Fortunately, a retired district chief police officer is designated for our ‘safe’ transfer to the airport. In his proudly-worn black uniform, he cheers to his former colleagues at each checkpoint. This may sound slightly exaggerated, but for once I feel extremely relaxed, conditioned with anti-inflammatory medicine and pain killers after having another piercing pain in my lower back due to a slipped disc while packing this morning.
On Ngembak Geni, the day after silence day, the Balinese would usually descend on beaches, tourist areas and shopping malls, causing traffic jams across the island. But today they are largely heeding the government’s call to remain inside.
Only ambulance and emergency vehicles are allowed on the streets, as well as our escorted hotel van!
Pecalang – local village security staff – are also deployed to stop people on the streets and send them home as part of a day-long lockdown of the island.
Some roads have been blocked off by police and authorities are continuing to spray disinfectant around streets and public areas.
In record time, our driver arrived at the airport and we are ready to go through security.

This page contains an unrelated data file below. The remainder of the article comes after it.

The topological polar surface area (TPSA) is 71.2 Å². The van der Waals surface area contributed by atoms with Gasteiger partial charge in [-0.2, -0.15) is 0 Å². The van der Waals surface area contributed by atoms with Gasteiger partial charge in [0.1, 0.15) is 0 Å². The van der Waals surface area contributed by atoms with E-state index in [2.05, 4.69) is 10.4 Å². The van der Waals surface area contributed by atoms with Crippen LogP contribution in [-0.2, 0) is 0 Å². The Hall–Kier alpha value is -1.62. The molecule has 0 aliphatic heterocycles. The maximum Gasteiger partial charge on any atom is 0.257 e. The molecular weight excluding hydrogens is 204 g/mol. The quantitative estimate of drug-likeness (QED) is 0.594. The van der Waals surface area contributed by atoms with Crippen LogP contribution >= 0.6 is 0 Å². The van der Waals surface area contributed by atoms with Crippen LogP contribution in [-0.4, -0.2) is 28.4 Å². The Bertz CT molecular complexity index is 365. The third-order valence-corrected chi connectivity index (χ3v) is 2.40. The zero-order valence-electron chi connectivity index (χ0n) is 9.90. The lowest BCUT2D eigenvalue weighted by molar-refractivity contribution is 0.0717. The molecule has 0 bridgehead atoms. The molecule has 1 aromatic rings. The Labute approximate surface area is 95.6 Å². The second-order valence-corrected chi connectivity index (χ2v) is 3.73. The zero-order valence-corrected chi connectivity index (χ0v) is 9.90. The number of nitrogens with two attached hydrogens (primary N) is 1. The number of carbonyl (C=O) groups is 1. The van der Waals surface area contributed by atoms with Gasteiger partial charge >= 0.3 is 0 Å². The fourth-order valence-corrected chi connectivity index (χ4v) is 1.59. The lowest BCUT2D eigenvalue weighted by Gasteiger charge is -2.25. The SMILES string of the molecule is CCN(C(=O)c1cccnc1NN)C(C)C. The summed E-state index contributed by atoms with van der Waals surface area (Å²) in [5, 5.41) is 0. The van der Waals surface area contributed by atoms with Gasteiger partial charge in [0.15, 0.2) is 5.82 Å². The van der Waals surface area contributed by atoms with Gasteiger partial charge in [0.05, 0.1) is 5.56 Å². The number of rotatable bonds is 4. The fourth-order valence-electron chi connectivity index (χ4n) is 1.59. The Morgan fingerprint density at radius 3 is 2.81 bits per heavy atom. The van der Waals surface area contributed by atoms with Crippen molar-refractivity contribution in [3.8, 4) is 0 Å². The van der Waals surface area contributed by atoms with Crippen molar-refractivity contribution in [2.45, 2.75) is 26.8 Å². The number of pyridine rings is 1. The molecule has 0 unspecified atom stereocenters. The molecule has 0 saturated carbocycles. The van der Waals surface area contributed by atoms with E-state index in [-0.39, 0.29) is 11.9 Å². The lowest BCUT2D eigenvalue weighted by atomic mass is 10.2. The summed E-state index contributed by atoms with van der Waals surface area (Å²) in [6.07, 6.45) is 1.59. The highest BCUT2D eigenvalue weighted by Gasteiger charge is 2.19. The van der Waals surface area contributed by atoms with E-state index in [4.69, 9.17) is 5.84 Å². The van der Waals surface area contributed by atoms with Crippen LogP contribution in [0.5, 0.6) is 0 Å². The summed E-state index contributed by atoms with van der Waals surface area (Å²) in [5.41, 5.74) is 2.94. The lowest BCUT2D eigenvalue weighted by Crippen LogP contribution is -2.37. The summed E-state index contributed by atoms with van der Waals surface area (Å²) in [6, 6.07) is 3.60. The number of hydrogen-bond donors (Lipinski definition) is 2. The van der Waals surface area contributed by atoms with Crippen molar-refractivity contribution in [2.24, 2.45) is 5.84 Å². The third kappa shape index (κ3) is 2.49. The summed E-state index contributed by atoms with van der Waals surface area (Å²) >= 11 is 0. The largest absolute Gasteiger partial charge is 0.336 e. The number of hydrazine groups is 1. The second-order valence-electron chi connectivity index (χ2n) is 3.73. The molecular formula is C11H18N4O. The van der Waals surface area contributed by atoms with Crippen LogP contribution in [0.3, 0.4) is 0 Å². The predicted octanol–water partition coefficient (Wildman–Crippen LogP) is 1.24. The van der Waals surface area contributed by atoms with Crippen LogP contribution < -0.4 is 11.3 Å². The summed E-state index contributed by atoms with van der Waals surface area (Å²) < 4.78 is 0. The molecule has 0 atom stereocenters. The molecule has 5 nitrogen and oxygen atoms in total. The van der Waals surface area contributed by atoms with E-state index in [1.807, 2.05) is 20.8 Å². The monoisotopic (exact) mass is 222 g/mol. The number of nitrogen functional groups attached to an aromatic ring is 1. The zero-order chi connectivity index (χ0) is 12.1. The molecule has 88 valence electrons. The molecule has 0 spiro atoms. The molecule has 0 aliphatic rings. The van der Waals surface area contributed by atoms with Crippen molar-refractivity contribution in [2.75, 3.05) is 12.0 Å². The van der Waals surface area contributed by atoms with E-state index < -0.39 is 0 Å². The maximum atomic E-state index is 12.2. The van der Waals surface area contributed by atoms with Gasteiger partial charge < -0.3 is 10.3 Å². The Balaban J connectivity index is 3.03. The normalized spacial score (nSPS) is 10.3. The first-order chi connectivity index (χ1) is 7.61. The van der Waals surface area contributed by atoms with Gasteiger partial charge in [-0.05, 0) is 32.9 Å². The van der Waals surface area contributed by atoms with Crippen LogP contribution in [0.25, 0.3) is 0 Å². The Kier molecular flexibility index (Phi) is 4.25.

That was the plan, at least, until security officers decked with face masks pointed a temperature gun at our foreheads to measure our body temperature prior to entering the airport. The officer struck a poker face as he read out my temperature: 35.3 degrees Celsius. We both passed the check and then finally took off four hours later.
Yes, the first flight continued as usual, but I’m anxious about that guy with a nervous cough in front of us.
Thursday, March 26, 8pm: Stopover in Jakarta!
Two hours later, we arrive at Soekarno-Hatta International Airport, Indonesia’s largest airport. Everyone is being full-body sprayed with disinfectant and having their temperature checked after arrivals and further transfer.
My eyes are burning with fatigue (short night and stress), but I see the red letters for Amsterdam, Singapore, etc. on the departure board. Almost all flights have been cancelled. Luckily, the flight to Doha is still indicated as “on time” and therefore our adventure seems to continue just after midnight, with a stopover in Doha!
Friday, March 26, 4pm (Swiss time): Finally back home and in quarantine to prevent a possible coronavirus spread!
Here we are, back home. Enforcement of social distancing by police after arrival at Zürich airport. Shops closed, hallways empty, half empty train from Zürich Airport to Basel.
It’s so surreal to suddenly be at home but unable to hug or shake hands with each other... really bizarre! But did we end up getting the coronavirus? No idea, possibly.